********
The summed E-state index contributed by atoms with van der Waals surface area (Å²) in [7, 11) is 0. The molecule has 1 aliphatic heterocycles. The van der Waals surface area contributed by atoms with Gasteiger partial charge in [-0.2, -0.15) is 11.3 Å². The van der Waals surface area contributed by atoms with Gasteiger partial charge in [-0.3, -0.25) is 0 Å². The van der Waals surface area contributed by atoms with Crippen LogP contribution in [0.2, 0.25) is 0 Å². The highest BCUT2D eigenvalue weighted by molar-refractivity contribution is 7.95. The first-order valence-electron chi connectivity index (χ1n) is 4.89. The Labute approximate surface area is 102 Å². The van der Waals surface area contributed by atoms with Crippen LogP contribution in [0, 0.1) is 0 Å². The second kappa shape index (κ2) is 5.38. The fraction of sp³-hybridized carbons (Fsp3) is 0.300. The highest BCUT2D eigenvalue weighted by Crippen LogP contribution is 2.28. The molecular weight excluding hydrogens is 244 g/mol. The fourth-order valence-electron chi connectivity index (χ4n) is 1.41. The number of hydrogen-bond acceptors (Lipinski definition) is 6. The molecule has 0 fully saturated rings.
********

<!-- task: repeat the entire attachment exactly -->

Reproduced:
The summed E-state index contributed by atoms with van der Waals surface area (Å²) in [7, 11) is 0. The molecule has 1 aliphatic heterocycles. The van der Waals surface area contributed by atoms with Gasteiger partial charge in [-0.2, -0.15) is 11.3 Å². The van der Waals surface area contributed by atoms with Gasteiger partial charge in [-0.3, -0.25) is 0 Å². The van der Waals surface area contributed by atoms with Crippen LogP contribution in [0.2, 0.25) is 0 Å². The highest BCUT2D eigenvalue weighted by molar-refractivity contribution is 7.95. The first-order valence-electron chi connectivity index (χ1n) is 4.89. The Labute approximate surface area is 102 Å². The van der Waals surface area contributed by atoms with Crippen LogP contribution in [0, 0.1) is 0 Å². The second kappa shape index (κ2) is 5.38. The fraction of sp³-hybridized carbons (Fsp3) is 0.300. The highest BCUT2D eigenvalue weighted by Crippen LogP contribution is 2.28. The molecular weight excluding hydrogens is 244 g/mol. The fourth-order valence-electron chi connectivity index (χ4n) is 1.41. The number of hydrogen-bond acceptors (Lipinski definition) is 6. The molecule has 0 fully saturated rings.